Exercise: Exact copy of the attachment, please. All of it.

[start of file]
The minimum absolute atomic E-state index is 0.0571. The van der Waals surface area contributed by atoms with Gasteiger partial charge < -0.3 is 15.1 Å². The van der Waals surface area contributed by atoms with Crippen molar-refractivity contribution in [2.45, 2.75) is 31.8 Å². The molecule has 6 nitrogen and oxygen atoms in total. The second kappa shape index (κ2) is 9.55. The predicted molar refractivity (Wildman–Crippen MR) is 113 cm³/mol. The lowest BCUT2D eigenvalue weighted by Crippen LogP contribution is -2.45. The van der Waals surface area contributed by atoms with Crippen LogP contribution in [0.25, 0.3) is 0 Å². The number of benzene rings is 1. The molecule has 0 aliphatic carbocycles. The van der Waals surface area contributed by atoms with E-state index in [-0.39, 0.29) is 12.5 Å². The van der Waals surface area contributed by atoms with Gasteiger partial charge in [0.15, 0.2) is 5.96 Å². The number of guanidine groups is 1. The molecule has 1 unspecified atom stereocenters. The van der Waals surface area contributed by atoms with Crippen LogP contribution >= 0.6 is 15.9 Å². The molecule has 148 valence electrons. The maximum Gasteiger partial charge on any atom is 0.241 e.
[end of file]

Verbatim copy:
The minimum absolute atomic E-state index is 0.0571. The van der Waals surface area contributed by atoms with Gasteiger partial charge < -0.3 is 15.1 Å². The van der Waals surface area contributed by atoms with Crippen molar-refractivity contribution in [2.45, 2.75) is 31.8 Å². The molecule has 6 nitrogen and oxygen atoms in total. The second kappa shape index (κ2) is 9.55. The predicted molar refractivity (Wildman–Crippen MR) is 113 cm³/mol. The lowest BCUT2D eigenvalue weighted by Crippen LogP contribution is -2.45. The van der Waals surface area contributed by atoms with Crippen LogP contribution in [0.25, 0.3) is 0 Å². The number of benzene rings is 1. The molecule has 0 aliphatic carbocycles. The van der Waals surface area contributed by atoms with E-state index in [-0.39, 0.29) is 12.5 Å². The van der Waals surface area contributed by atoms with Gasteiger partial charge in [0.15, 0.2) is 5.96 Å². The number of guanidine groups is 1. The molecule has 1 unspecified atom stereocenters. The van der Waals surface area contributed by atoms with Crippen LogP contribution >= 0.6 is 15.9 Å². The molecule has 148 valence electrons. The maximum Gasteiger partial charge on any atom is 0.241 e.